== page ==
Artists Interview

Just a reminder that each week we will feature a different TSG member, so if you haven’t seen our first two interviews, scroll down to read Siân Martin and Mandy Pattullo’s response. This week our conversation is  with Penny Burnfield  

Penny Burnfield 

Sometimes it is good to change direction.  The Insights Project has made me  review my work and has led to new ideas.

Recently my art work has had its origin in outside sources: for example, an exhibition in a museum of clothing, the title of a proposed show, or a curator’s brief.  I have enjoyed this approach, it has challenged me and has broadened my artistic practice.  But I wondered how my work might evolve if the title, brief or venue was entirely my personal choice.

My twin passions are art and gardening.  I have the good fortune to live in the Hampshire countryside – 50 years ago I moved, with my husband, into a small cottage with an acre attached.  The house was nearly derelict, and the land was a jungle of weeds and household rubbish. Gradually it has developed into a garden and now it is open to the public with the National Gardens Scheme.  It is a very long-term work-in-progress.

My very first piece of embroidery designed by myself, was a picture of my garden, but that was 40 years ago. Since then I have avoided using the garden as source material, although it is a popular subject for textile artists.  Perhaps that very popularity was the cause of my anxiety – how could I find my own voice?

It takes me time to see a way forward.  I gather ideas in a note book, a sort of brainstorming – this takes the place of a sketchbook. Slowly my thoughts coalesce. I spent time in the garden, absorbing the ‘spirit of the place’, and made a collection of things I found there, both natural and man-made.  These, together countless old samples and scraps, have developed into a series of collages and assemblages, which give me further inspiration.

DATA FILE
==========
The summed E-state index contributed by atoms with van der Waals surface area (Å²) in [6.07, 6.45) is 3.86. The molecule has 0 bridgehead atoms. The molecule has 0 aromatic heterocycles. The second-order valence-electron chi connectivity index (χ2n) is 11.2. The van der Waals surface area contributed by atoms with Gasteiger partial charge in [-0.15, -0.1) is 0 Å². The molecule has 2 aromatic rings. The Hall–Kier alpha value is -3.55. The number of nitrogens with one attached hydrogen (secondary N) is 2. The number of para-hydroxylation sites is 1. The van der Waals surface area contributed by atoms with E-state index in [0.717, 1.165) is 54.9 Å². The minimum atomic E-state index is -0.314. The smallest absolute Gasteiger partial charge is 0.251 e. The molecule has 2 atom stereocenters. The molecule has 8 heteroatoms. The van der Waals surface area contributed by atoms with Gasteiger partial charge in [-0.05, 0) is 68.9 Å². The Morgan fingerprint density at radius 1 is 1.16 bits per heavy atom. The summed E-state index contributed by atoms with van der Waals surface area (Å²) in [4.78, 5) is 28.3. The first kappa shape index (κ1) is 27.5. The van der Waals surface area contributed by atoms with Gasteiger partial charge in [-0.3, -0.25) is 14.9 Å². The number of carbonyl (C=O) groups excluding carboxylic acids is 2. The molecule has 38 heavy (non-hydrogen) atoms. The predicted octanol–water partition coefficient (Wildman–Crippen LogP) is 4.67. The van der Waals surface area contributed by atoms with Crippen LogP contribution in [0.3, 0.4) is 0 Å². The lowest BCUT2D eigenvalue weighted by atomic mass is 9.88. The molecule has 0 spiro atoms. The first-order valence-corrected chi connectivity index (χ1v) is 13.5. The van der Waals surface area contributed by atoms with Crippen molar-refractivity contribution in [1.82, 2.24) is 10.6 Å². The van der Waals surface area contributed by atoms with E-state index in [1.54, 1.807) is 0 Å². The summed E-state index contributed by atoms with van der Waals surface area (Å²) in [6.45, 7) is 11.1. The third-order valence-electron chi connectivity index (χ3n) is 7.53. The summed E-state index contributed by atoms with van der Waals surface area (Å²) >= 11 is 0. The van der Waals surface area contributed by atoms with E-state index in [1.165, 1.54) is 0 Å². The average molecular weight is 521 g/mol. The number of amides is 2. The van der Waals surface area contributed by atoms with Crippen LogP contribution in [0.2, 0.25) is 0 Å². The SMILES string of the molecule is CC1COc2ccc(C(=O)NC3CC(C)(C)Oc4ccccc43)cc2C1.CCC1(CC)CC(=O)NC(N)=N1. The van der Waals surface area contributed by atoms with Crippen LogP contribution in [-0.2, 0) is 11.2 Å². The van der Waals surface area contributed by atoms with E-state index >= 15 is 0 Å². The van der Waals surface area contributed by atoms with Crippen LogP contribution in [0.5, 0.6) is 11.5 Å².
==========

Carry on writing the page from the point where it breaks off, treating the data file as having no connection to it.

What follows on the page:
There is a saying that the way to make better art is to keep making art – I just needed to ‘just go for it’.  I wanted to capture the feelings and emotions evoked by the garden – and the way to find my voice was to see what emerged.

My starting point was to look at what was already in my studio, and see what I could do with it.  I had a bag full of silk organza, space-dyed in shades of green and brown, which I had used as a background for an installation in a Biology Museum.  I also had a large cardboard box full of green yarns and a collection of brightly coloured silk threads

I experimented with overlapping the pieces of organza and stitching them together.  They looked beautiful with light shining through.  I found that the stitching needed to be minimal and long strips of fabric with an irregular lower edge worked well.  I’m attempting to capture the tranquility of the morning light, but it will need something more – just a little bright colour to set again the green?

And in the past I have enjoyed making free-form tapestry weaving. I have used the box of yarn to make a small square using a wide variety of embroidery and knitting yarns.  There is a gap left in the weaving – for something more exuberant to spill out perhaps?  I am working on how to do this  – making samples – whilst continuing to collect ideas in my notebook and to make collages.

This is an exciting change of direction for me.  Bringing my two passions together will hopefully enrich both.  I am looking forward to seeing what develops.

Collage using handmade papers with onion skins and Phormium tenax root

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